(HealthDay News) — For patients with newly diagnosed breast cancer, tailored strategies for implementation of routine depression screening result in a greater proportion of referrals to behavioral care, according to a study published in the Jan. 4 issue of the Journal of the American Medical Association.

Eric E. Hahn, Ph.D., M.P.H., from Kaiser Permanente Southern California in Pasadena, and colleagues examined the effectiveness of an implementation strategy-guided depression screening program in a trial conducted at six medical centers with 1,436 patients diagnosed with new primary breast cancer. The centers were randomly assigned to either tailored implementation strategies (three sites; 744 patients) or education-only (three sites; 692 patients).

The program consisted of 9-item Patient Health Questionnaire screening and algorithm-based scoring and referral to behavioral health services; at tailored intervention sites, clinical teams received program education, audit, and feedback of performance data and implementation facilitation.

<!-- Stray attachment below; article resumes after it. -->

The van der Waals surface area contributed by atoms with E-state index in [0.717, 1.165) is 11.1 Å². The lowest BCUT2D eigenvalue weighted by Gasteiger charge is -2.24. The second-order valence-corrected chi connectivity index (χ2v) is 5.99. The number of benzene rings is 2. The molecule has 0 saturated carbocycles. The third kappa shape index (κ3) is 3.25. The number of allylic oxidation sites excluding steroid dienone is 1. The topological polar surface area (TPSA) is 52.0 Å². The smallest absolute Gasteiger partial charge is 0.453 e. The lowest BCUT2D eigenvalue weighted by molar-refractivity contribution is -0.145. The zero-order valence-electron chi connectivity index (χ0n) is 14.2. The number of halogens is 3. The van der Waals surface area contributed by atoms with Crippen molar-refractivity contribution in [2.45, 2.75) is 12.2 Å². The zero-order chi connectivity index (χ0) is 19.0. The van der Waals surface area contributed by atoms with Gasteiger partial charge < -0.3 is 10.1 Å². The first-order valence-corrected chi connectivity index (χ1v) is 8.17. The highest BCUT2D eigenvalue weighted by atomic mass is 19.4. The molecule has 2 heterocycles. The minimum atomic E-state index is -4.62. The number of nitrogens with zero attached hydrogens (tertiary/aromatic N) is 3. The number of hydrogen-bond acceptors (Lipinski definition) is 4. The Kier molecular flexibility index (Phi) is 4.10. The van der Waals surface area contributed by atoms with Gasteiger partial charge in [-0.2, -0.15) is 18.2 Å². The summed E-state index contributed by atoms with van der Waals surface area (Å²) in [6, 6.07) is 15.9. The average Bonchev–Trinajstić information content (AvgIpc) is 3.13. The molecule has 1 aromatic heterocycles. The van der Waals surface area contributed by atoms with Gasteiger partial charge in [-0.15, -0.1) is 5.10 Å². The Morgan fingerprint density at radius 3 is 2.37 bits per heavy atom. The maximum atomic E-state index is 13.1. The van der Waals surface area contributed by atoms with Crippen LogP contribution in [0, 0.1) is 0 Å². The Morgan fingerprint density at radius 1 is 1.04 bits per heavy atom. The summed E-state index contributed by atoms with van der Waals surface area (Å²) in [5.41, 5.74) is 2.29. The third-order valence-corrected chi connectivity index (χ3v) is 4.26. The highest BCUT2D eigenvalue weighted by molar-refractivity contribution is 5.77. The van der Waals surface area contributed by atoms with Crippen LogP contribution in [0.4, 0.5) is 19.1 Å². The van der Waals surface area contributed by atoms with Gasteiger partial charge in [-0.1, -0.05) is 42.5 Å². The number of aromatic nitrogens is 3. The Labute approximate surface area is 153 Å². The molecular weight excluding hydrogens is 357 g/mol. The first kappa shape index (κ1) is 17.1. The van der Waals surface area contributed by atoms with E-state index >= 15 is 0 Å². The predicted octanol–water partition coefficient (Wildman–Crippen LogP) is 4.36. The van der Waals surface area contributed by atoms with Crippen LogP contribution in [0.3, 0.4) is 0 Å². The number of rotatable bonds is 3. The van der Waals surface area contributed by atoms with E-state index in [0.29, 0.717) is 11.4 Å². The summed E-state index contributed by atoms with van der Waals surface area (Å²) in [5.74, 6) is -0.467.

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The researchers found that 7.9 and 0.1 percent of patients at tailored sites and education-only sites, respectively, were referred. Referrals to a behavioral health clinician were completed by 44 of 59 (75 percent) and one of one patient at the intervention and education-only sites, respectively. Patients at tailored sites had significantly fewer outpatient visits in medical oncology in adjusted models (rate ratio, 0.86); no differences were seen in utilization of primary care, urgent care, or emergency department visits.

“Tailored strategies for implementation of routine depression screening compared with an education-only control group resulted in a greater proportion of referrals to behavioral care,” the authors write. “Further research is needed to understand the clinical benefit and cost-effectiveness of this program.”

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